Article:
Talking Turkey

memestream turkey
Better Thanksgiving turkey in half the time — by braising.

It’s time for traditionalists to face facts: turkey is a pretty lousy item of poultry. That it became the standard for the Thanksgiving celebration is, of course, a function of the mythologized first date of “pilgrims” and “Indians” in 1621, Plymouth Colony. (Somehow, a carefree night of dinner and dancing led to a violent, abusive long-term relationship, to the everlasting regret of the indigenous peoples of North America and the well-repressed shame of generations of settler colonizers.) Turkeys were one of the principal comestibles mentioned in the account of Plymouth Governor, William Bradford. But he also listed waterfowl, venison, fish, lobster, and clams on that first menu – all of which are way tastier than turkey.

So why has turkey persisted as the Thanksgiving mainstay? Undoubtedly because it is big enough to feed an army of poorly mannered relatives and is relatively cheap. Scalability of domesticated production is also a key consideration. Turkeys can be easily and economically (if rarely ethically) raised, slaughtered, and frozen in order that whole countries – first Canada, in October, then the U.S., in November – can sit down to essentially the same meal at the same time.

A week of post-partum Turkey sandwiches may, to many minds, offer compelling justification for doing the bird. Perhaps. But if a turkey sandwich is good, a roast chicken sandwich is still better; it just doesn’t come to mind as readily. Why? Because chicken is delicious enough (and appropriately sized) to devour at the first sitting, leaving far fewer such leftover opportunities.

My mother would add another factor in favor of the turkey. She thinks there is a thrilling, primal culinary drama when such a large bird is roasted essentially intact. I challenge this rationalization. Only those in the kitchen generally get to appreciate the bird in its complete, golden majesty – and, then, only for the brief period between emergence from the oven and the point at which it has rested sufficiently to be carved. Or should I say, “hacked.” Despite the fact that carving a turkey is about the simplest thing one can do with a knife and a bird, most people manage to make quite a mess of it. And there is nothing dramatic about a hacked-up turkey carcass – unless you are a compassionate vegetarian, in which case it is absolutely the wrong kind of drama.

My preferred approach to preparing the Thanksgiving bird would be to roast a chicken and pretend the “turkey” shrunk in the oven. When tradition prevails and prevarication won’t fly – as on, say, a day when we are supposed to be expressing gratitude for the beauty of life and the bounty of the earth – I take an approach to turkey that fully abnegates my mother’s delight in its roasted wholeness. I reduce the turkey to pieces before anyone has a chance to see it.

The basic concept for my preparation comes from a piece published several years ago by the fabulous Mark Bittman in his New York Times column, The Minimalist. Bittman argued that roasting a whole turkey is not only a waste of time (four hours or more for a large bird), it is almost guaranteed to produce a crappy meal. Since breast meat cooks in a fraction of the time required for the legs – not to mention the stuffing in the body cavities, which is actually the good part of the thanksgiving meal – it is invariably dry and tasteless. Braising the meat allows each part to be cooked according to its individual needs.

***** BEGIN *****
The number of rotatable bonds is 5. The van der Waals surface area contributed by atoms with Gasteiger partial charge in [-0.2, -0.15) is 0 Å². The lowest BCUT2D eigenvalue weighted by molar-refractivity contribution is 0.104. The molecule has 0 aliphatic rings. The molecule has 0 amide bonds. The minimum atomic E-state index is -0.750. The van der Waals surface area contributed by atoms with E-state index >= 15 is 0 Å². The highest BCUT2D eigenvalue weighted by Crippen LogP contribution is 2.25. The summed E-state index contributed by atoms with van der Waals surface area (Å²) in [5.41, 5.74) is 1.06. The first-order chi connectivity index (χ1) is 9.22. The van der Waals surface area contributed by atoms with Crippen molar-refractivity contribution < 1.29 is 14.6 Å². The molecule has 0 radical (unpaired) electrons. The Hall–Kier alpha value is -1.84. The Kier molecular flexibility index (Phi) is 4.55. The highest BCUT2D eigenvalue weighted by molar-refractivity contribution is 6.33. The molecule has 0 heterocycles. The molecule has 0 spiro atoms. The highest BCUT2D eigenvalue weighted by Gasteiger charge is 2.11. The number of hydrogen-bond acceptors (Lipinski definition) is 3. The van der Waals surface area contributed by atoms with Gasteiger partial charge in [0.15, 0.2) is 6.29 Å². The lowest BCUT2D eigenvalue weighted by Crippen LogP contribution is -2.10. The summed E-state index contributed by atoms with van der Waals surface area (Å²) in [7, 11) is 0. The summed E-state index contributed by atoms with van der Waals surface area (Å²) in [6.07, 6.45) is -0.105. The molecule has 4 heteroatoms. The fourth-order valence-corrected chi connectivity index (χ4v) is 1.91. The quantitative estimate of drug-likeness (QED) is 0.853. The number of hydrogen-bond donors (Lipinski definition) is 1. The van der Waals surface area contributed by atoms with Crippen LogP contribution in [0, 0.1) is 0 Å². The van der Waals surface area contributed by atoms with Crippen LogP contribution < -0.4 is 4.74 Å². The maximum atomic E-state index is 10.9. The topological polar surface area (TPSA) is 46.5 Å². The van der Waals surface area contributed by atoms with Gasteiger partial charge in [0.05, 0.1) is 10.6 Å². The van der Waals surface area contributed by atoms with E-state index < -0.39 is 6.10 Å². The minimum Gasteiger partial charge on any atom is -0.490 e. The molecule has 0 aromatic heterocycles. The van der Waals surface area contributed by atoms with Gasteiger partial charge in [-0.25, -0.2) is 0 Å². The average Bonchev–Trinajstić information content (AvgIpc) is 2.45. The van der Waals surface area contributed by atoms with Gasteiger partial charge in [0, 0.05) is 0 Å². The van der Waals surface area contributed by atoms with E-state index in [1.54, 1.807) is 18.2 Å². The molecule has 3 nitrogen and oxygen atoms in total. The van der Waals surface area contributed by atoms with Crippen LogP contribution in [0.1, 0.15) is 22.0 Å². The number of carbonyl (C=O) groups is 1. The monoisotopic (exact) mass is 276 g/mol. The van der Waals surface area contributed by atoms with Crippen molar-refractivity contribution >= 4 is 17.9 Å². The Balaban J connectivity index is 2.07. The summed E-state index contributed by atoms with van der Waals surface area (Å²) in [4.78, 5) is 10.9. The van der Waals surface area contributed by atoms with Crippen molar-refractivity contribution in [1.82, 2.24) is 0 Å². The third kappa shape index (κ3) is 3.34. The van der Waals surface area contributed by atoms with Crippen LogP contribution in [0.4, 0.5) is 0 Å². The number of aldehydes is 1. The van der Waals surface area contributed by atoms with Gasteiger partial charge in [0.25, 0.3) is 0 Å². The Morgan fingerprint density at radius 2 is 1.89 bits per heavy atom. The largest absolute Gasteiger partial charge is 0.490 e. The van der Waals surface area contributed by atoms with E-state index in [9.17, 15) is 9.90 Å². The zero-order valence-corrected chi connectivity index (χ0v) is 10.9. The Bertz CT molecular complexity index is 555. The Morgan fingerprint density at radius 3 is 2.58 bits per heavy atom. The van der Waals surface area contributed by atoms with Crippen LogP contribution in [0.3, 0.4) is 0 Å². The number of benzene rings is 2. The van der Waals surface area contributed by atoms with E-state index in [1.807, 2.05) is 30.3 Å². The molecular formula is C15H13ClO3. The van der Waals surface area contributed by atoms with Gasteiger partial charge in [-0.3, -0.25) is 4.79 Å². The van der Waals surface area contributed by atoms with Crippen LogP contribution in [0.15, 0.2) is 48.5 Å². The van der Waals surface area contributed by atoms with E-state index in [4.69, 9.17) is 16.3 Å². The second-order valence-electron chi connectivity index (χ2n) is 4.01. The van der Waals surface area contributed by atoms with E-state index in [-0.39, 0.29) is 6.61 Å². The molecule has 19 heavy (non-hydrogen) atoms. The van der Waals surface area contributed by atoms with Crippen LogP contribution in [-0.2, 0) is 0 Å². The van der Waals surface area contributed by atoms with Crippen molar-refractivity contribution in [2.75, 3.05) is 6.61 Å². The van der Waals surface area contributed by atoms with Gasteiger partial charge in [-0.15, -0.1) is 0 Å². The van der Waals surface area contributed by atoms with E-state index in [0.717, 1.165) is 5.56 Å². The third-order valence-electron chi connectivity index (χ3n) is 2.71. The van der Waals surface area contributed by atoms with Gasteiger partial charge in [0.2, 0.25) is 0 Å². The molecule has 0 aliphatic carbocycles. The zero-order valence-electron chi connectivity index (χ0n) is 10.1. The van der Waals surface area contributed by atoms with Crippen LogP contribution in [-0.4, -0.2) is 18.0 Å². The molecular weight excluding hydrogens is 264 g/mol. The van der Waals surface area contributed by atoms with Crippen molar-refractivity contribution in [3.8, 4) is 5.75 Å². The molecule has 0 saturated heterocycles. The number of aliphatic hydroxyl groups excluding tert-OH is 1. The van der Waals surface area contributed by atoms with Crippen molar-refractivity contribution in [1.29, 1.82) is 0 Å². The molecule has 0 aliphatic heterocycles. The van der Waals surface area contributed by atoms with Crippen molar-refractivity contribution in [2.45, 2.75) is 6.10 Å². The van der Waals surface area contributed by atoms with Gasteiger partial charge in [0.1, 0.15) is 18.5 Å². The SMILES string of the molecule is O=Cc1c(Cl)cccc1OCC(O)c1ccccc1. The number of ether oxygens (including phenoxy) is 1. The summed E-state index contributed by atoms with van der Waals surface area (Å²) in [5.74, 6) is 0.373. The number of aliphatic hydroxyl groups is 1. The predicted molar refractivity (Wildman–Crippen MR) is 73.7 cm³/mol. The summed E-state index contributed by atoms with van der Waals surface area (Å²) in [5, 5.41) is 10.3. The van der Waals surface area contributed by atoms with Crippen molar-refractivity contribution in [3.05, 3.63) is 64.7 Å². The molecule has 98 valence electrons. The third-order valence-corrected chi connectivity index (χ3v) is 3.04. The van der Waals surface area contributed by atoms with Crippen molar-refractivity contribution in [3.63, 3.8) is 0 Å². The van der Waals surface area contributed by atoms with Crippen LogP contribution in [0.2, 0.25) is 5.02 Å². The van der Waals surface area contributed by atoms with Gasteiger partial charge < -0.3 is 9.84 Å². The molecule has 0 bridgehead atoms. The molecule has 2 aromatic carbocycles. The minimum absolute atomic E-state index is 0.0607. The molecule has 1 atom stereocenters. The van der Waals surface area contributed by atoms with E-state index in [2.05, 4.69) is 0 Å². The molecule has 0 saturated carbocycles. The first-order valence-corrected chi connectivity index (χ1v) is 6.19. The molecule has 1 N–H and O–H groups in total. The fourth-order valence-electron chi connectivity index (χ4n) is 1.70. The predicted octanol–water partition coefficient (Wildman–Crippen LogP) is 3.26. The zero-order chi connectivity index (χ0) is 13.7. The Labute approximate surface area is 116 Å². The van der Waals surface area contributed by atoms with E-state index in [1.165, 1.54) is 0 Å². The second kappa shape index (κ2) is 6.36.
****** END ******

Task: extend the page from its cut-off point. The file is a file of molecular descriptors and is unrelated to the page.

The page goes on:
Bittman’s recipe involves braising some veggies along with the bird; but it does not really address the full-blown Thanksgiving context, which requires a dressing (stuffing) and gravy that are directly influenced by preparation of the meat. What follows is my adaptation of Bittman’s Braising technique to the traditional Thanksgiving menu.

But I’ve done one more thing, which you might find useful. I’ve placed the methodology within a chronology, so that even the least coordinated cook can turn-out all the components of the dinner on-time and well synchronized. My objective was to demonstrate that one can shop for Thanksgiving dinner on Thanksgiving morning and still comfortably have it on the table by dinnertime. My approach makes for a very simple, fast, relaxed Thanksgiving Day preparation. There is plenty of time to create the other dishes – say, cranberry relish, sautéed Brussels sprouts, cornbread, and, of course, mashed potatoes – even if you don’t start cooking until noon. Not only is this the best damned turkey you’ve ever eaten, it is the easiest.

So give thanks this Thanksgiving to Mark Bittman for suggesting braising, rather than roasting your turkey. And do one more extremely important thing: no matter how you prepare it, buy only a properly raised bird. Factory farming is not only environmentally and ethically horrendous, it produces lousy-tasting food. Spend real money to get real food. Your meal will be incalculably more delicious and you’ll be supporting the kind of local, sustainable, wholesome food systems the world needs.